Royal Highland Festival in Laya

To make Laya a tourist destination, the first edition of the highland festival contributed about Nu 5 million to the community last year.

The Royal Highland Festival in Laya which took place on 23 and 24 October 2017 (Source: http://www.kuenselonline.com)

 

The two-day Royal Highland Festival in Langothang, Laya which took place on 23 and 24 October saw highlanders from nine dzongkhags display their unique traditions, lifestyle and cultures.

Festival helps to preserve tradition

The festival also gave the highlanders some ideas on how they could prevent their traditions and cultures from vanishing. There were veterinary clinics available to help the locals understand sustainable methods of livestock rearing and fodder treatment.

Langothang was filled with the dome and local tents called Bja. Bja might look hollow and transparent, but it is rain proof.

Sangay Khandu, 19, from Laya said that he saw the tent for the first time last year during the first Royal Highland Festival.  “I heard about it but had never seen one, it’s very unique.”

With rapid development, some Bhutanese communities are losing their unique tradition and culture.

Sangay Khandu owns five horses and the festival is the time for him to make some income. “I make about Nu 4,000 per trip. At other times, my horses are engaged in carrying loads for tourist.”

The festival is a good opportunity for the highlanders to sell their livestock products.

Horse racing – an ancient sport of the nomads

One of the main attractions of this year’s festival was horse racing. It is the only time where the local spectators get to witness a horse race.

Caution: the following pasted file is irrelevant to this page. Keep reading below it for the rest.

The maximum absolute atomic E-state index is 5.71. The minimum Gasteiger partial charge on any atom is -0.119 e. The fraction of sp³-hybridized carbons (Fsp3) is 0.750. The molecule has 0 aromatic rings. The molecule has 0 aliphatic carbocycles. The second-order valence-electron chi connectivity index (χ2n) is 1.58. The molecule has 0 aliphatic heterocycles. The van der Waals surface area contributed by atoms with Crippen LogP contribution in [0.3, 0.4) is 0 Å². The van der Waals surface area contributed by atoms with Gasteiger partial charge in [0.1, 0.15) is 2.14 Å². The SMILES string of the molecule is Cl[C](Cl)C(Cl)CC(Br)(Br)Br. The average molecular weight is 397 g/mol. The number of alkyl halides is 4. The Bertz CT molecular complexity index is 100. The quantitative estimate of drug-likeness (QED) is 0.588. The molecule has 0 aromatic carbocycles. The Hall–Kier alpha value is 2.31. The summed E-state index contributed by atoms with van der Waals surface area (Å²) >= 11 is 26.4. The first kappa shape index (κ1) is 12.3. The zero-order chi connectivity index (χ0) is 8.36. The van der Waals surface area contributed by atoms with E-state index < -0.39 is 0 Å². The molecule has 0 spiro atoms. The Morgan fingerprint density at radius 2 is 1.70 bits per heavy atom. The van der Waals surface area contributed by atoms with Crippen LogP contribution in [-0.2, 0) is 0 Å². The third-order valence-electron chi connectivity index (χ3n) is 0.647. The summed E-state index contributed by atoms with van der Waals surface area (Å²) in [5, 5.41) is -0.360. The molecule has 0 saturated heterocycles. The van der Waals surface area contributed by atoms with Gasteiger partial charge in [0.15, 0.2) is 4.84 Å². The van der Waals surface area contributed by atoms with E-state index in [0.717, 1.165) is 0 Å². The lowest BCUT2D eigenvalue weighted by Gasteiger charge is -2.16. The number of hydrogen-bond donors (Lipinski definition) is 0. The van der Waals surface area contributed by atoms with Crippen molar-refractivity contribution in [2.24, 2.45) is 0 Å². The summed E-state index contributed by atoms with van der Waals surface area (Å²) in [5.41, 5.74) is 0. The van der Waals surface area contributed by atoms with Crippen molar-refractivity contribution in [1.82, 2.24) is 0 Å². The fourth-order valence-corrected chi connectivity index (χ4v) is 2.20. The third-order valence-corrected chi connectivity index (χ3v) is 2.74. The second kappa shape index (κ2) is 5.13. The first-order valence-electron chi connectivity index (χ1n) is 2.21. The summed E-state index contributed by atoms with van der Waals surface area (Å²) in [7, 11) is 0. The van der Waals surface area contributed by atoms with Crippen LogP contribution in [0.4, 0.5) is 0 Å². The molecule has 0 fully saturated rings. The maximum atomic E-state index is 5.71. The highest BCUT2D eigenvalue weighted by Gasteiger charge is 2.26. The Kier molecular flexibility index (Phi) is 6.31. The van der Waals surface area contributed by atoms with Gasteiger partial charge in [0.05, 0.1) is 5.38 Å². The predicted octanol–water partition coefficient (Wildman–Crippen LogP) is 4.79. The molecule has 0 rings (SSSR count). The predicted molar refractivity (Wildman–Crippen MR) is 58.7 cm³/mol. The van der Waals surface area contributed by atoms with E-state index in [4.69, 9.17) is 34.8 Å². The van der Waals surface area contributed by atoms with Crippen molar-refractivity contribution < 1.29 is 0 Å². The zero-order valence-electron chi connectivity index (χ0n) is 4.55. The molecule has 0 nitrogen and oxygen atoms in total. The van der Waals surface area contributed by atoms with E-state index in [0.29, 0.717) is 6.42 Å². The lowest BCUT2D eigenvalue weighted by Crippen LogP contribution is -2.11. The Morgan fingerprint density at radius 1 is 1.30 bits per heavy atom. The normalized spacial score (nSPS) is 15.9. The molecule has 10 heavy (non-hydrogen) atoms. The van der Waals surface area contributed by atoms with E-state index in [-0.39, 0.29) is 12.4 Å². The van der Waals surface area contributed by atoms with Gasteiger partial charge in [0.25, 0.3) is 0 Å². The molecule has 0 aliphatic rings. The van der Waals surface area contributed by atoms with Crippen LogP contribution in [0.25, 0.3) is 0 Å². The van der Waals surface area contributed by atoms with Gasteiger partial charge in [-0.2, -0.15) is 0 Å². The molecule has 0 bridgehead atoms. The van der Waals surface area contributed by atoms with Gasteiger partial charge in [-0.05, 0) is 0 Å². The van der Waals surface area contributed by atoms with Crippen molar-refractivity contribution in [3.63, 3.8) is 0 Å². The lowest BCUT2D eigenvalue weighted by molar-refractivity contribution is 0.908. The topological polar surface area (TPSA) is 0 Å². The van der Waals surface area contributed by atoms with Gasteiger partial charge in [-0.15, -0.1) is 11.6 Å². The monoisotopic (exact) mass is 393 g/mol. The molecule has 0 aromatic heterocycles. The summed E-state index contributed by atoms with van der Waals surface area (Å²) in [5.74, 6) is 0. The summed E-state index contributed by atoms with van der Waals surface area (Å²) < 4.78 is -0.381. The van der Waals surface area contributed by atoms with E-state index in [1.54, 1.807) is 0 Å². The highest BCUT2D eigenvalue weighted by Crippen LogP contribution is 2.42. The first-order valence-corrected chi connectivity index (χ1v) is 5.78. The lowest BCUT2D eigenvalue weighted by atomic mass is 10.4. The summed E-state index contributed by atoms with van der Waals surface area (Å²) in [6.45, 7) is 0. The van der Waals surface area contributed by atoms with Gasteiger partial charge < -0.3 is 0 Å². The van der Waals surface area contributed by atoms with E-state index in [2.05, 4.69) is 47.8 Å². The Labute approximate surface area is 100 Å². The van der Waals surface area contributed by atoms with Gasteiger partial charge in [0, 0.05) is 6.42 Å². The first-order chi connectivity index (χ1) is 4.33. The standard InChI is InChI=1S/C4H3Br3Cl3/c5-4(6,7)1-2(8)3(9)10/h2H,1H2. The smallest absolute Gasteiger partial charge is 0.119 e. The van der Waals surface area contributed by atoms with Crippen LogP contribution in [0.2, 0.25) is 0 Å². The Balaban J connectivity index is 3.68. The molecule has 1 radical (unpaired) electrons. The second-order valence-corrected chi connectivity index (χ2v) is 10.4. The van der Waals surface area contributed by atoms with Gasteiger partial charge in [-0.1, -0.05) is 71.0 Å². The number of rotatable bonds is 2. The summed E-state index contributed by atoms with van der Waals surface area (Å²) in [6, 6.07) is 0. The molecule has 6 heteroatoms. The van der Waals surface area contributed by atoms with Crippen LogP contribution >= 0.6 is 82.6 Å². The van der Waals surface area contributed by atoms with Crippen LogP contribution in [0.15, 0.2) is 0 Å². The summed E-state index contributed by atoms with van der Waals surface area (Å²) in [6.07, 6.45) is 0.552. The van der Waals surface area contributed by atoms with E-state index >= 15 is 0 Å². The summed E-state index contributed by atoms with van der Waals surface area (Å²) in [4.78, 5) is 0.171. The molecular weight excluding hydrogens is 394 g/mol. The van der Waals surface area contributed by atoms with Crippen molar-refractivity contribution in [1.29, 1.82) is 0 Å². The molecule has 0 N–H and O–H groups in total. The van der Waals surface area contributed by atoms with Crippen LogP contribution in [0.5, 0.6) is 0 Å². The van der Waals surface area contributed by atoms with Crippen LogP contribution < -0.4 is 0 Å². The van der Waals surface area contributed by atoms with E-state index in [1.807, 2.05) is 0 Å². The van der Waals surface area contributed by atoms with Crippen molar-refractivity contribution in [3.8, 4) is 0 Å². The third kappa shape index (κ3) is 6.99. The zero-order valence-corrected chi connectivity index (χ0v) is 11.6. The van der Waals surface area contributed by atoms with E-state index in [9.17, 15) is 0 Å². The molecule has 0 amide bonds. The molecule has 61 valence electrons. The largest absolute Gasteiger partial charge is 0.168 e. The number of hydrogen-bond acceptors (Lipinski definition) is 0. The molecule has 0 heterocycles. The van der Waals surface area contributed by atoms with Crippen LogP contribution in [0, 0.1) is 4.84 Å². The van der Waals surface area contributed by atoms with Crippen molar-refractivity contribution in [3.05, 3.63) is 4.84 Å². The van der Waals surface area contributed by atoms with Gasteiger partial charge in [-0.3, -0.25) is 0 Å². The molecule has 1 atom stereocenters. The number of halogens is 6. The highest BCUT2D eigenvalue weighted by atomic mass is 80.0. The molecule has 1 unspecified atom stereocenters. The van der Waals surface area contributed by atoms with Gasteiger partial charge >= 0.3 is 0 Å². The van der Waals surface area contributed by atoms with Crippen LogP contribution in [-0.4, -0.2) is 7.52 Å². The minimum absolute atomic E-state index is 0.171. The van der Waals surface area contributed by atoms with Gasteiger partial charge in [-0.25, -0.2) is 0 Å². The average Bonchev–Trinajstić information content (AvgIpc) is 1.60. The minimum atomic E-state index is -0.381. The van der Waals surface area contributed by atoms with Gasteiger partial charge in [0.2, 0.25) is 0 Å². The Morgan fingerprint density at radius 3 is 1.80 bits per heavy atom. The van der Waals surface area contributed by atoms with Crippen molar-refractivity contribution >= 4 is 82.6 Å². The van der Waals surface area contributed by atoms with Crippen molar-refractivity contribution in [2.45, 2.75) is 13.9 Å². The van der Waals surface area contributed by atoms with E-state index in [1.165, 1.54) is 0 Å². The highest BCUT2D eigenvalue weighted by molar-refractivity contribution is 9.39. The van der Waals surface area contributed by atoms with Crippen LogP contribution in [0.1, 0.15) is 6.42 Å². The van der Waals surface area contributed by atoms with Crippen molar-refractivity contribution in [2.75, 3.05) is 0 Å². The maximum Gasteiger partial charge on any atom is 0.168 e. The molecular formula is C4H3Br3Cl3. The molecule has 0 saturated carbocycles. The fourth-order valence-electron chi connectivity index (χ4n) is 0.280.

Believed to be one of the most ancient sports of the nomadic people, horse racing culture had almost vanished in the highlands.

Dawa Pem, 57, from Chongra said that she had never witnessed a horse race before. “This is my first time. We raise horses only for porter services. Last year, I made about Nu 150,000 from porter service.”

Laya has a culture of organising local festivals called Bongko and Chibee alternatively every year. Unlike the highland festival, though, they do not bring in many visitors.

Dawa Dem said: “The unique lifestyles, culture and dress are the things that attract outsiders. It is important for us to preserve them. The festival reminds us about the importance of preserving our culture.”

The Highland festival is the only time when community youths are seen wearing the formal dress. The unique dress of the Laya women is almost never worn today.

To make Laya a tourist destination, the first edition of the highland festival contributed about Nu 5 million to the community last year.

 

By Nima (This article has been edited for the Bhutan Times)

This article first appeared on Kuensel.

 


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